- HPV is transmitted through close skin-to-skin contact during sex, including oral sex. It can be transmitted through saliva, but that is more rare.
- Symptoms include genital warts, common warts, plantar warts, and flat warts. HPV can also cause cervical cancer, twenty years or more after infection.
- Often disguised as other diseases, William Heberden finally isolated the disease in the mid-19th century. Shingles was not well understood until the 1950’s because of its connection with chickenpox. Thomas Weller proved the connection between the two in 1953.
- The zoster vaccine, invented by Dr. Abbas Vafai, was introduced in the United States in 2006 and protects against both shingles and chickenpox.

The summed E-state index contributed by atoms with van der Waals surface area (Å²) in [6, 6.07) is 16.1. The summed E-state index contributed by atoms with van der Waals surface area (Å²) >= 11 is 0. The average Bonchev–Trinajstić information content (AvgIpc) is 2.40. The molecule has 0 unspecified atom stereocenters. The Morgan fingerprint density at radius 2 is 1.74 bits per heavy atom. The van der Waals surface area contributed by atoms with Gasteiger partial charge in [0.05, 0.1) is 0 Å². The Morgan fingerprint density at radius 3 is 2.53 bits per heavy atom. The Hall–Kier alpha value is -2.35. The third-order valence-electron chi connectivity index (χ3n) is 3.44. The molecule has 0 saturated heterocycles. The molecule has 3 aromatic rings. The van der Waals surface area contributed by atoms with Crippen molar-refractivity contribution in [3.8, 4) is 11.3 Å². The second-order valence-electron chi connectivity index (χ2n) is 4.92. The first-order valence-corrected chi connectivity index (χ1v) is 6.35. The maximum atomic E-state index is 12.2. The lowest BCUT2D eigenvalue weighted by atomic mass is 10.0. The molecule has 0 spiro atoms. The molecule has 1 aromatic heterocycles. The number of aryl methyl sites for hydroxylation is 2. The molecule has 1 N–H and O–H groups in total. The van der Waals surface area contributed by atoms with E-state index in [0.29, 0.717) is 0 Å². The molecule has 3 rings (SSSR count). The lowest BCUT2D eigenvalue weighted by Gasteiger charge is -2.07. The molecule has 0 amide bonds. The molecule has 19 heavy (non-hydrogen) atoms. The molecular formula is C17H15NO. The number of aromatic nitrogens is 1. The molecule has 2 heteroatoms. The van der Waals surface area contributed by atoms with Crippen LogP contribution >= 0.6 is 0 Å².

- Shingles is caused by the same virus that causes chickenpox. The virus stays dormant and can reactivate later, causing shingles. You can get shingles more than once.
- Shingles symptoms include painful rashes, burning, numbness or tingling, sensitivity to touch, blisters, itching, fever, and fatigue.
- Symptoms of pneumonia were first discovered by Hippocrates around 460 BC. However, it wasn’t until the 19th century when scholars identified the virus as pneumonia. Pneumonia is the single largest infectious cause of death of children worldwide. A number of viruses, bacteria, and fungi can lead to pneumonia.
- The first vaccine was invented in 1911 by Sir Almroth Wright, however with the advent of penicillin and other effective antipneumococcal drugs, interest in vaccination decreased. Interest was revived when it was demonstrated that some individuals were at higher risk of death and after the emergence of multidrug-resistant pneumonia. The licensed vaccine was released in 1977.
- The CDC generally recommends pneumococcal vaccination for all children younger than 2 years old and all adults 65 years or older.